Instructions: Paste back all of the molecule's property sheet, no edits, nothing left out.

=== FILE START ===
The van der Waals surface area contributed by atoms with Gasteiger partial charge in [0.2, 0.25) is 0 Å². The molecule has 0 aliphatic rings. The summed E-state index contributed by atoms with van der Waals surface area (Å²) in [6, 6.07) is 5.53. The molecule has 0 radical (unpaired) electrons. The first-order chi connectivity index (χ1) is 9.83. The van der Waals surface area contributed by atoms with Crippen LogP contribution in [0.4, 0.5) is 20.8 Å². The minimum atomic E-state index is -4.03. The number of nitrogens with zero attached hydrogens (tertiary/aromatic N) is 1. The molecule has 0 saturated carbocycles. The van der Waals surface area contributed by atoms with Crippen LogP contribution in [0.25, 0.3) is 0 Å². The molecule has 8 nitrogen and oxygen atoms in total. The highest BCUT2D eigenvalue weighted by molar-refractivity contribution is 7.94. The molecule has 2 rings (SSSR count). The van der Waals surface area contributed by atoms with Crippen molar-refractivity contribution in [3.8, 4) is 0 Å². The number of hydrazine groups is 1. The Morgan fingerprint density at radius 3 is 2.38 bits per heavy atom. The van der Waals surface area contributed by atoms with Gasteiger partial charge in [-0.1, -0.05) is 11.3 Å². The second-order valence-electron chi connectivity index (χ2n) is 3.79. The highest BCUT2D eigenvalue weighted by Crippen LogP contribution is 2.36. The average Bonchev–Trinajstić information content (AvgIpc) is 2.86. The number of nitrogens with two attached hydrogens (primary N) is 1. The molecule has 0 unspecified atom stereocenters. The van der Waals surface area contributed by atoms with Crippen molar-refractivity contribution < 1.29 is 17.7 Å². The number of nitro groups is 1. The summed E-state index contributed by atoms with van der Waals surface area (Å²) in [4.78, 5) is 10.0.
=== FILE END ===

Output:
The van der Waals surface area contributed by atoms with Gasteiger partial charge in [0.2, 0.25) is 0 Å². The molecule has 0 aliphatic rings. The summed E-state index contributed by atoms with van der Waals surface area (Å²) in [6, 6.07) is 5.53. The molecule has 0 radical (unpaired) electrons. The first-order chi connectivity index (χ1) is 9.83. The van der Waals surface area contributed by atoms with Crippen LogP contribution in [0.4, 0.5) is 20.8 Å². The minimum atomic E-state index is -4.03. The number of nitrogens with zero attached hydrogens (tertiary/aromatic N) is 1. The molecule has 0 saturated carbocycles. The van der Waals surface area contributed by atoms with Crippen LogP contribution in [0.25, 0.3) is 0 Å². The molecule has 8 nitrogen and oxygen atoms in total. The highest BCUT2D eigenvalue weighted by molar-refractivity contribution is 7.94. The molecule has 2 rings (SSSR count). The van der Waals surface area contributed by atoms with Crippen molar-refractivity contribution in [3.8, 4) is 0 Å². The number of hydrazine groups is 1. The Morgan fingerprint density at radius 3 is 2.38 bits per heavy atom. The van der Waals surface area contributed by atoms with Gasteiger partial charge in [-0.1, -0.05) is 11.3 Å². The second-order valence-electron chi connectivity index (χ2n) is 3.79. The highest BCUT2D eigenvalue weighted by Crippen LogP contribution is 2.36. The average Bonchev–Trinajstić information content (AvgIpc) is 2.86. The number of nitrogens with two attached hydrogens (primary N) is 1. The molecule has 0 unspecified atom stereocenters. The van der Waals surface area contributed by atoms with Crippen molar-refractivity contribution < 1.29 is 17.7 Å². The number of nitro groups is 1. The summed E-state index contributed by atoms with van der Waals surface area (Å²) in [4.78, 5) is 10.0.